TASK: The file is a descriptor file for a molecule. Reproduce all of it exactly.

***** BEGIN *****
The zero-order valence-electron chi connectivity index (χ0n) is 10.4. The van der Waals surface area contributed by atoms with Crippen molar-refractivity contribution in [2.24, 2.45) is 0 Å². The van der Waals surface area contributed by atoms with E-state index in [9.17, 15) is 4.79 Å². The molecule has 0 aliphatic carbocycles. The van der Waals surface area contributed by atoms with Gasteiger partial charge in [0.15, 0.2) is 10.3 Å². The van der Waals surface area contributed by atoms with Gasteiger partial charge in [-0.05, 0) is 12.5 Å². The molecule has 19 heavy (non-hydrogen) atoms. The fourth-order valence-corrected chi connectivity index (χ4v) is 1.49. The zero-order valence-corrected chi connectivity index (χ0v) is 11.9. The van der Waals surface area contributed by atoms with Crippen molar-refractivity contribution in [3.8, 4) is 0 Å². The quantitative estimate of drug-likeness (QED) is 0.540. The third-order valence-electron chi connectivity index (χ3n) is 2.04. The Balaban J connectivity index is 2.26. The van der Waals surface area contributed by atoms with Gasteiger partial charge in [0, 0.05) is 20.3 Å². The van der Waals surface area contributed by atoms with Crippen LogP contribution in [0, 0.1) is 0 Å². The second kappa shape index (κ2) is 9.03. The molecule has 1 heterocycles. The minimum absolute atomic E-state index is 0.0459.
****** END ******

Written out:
The zero-order valence-electron chi connectivity index (χ0n) is 10.4. The van der Waals surface area contributed by atoms with Crippen molar-refractivity contribution in [2.24, 2.45) is 0 Å². The van der Waals surface area contributed by atoms with E-state index in [9.17, 15) is 4.79 Å². The molecule has 0 aliphatic carbocycles. The van der Waals surface area contributed by atoms with Gasteiger partial charge in [0.15, 0.2) is 10.3 Å². The van der Waals surface area contributed by atoms with Gasteiger partial charge in [-0.05, 0) is 12.5 Å². The molecule has 19 heavy (non-hydrogen) atoms. The fourth-order valence-corrected chi connectivity index (χ4v) is 1.49. The zero-order valence-corrected chi connectivity index (χ0v) is 11.9. The van der Waals surface area contributed by atoms with Crippen molar-refractivity contribution in [3.8, 4) is 0 Å². The quantitative estimate of drug-likeness (QED) is 0.540. The third-order valence-electron chi connectivity index (χ3n) is 2.04. The Balaban J connectivity index is 2.26. The van der Waals surface area contributed by atoms with Gasteiger partial charge in [0, 0.05) is 20.3 Å². The van der Waals surface area contributed by atoms with Crippen LogP contribution in [0, 0.1) is 0 Å². The second kappa shape index (κ2) is 9.03. The molecule has 1 heterocycles. The minimum absolute atomic E-state index is 0.0459.